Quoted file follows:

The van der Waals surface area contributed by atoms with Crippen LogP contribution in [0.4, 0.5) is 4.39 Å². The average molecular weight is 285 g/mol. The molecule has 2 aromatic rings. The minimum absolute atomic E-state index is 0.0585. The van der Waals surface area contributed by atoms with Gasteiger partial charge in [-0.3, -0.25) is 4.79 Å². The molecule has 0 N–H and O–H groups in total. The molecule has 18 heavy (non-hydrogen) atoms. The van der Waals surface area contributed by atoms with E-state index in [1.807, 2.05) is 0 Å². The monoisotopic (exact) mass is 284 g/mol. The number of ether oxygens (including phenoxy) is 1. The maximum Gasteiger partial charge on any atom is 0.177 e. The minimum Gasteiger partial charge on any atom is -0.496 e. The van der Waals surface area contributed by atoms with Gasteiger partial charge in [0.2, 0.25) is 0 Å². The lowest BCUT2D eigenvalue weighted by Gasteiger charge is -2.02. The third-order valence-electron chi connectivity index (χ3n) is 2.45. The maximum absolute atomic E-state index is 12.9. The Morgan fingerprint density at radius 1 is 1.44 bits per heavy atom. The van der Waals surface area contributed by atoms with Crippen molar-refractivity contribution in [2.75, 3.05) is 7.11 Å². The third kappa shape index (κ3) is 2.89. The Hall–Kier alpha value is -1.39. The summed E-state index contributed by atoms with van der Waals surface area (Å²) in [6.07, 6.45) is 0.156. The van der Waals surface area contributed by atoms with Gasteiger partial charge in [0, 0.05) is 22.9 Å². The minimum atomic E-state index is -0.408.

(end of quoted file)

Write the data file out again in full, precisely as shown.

The van der Waals surface area contributed by atoms with Crippen LogP contribution in [0.4, 0.5) is 4.39 Å². The average molecular weight is 285 g/mol. The molecule has 2 aromatic rings. The minimum absolute atomic E-state index is 0.0585. The van der Waals surface area contributed by atoms with Gasteiger partial charge in [-0.3, -0.25) is 4.79 Å². The molecule has 0 N–H and O–H groups in total. The molecule has 18 heavy (non-hydrogen) atoms. The van der Waals surface area contributed by atoms with E-state index in [1.807, 2.05) is 0 Å². The monoisotopic (exact) mass is 284 g/mol. The number of ether oxygens (including phenoxy) is 1. The maximum Gasteiger partial charge on any atom is 0.177 e. The minimum Gasteiger partial charge on any atom is -0.496 e. The van der Waals surface area contributed by atoms with Gasteiger partial charge in [0.2, 0.25) is 0 Å². The lowest BCUT2D eigenvalue weighted by Gasteiger charge is -2.02. The third-order valence-electron chi connectivity index (χ3n) is 2.45. The maximum absolute atomic E-state index is 12.9. The Morgan fingerprint density at radius 1 is 1.44 bits per heavy atom. The van der Waals surface area contributed by atoms with Crippen molar-refractivity contribution in [2.75, 3.05) is 7.11 Å². The third kappa shape index (κ3) is 2.89. The Hall–Kier alpha value is -1.39. The summed E-state index contributed by atoms with van der Waals surface area (Å²) in [6.07, 6.45) is 0.156. The van der Waals surface area contributed by atoms with Gasteiger partial charge in [0, 0.05) is 22.9 Å². The minimum atomic E-state index is -0.408.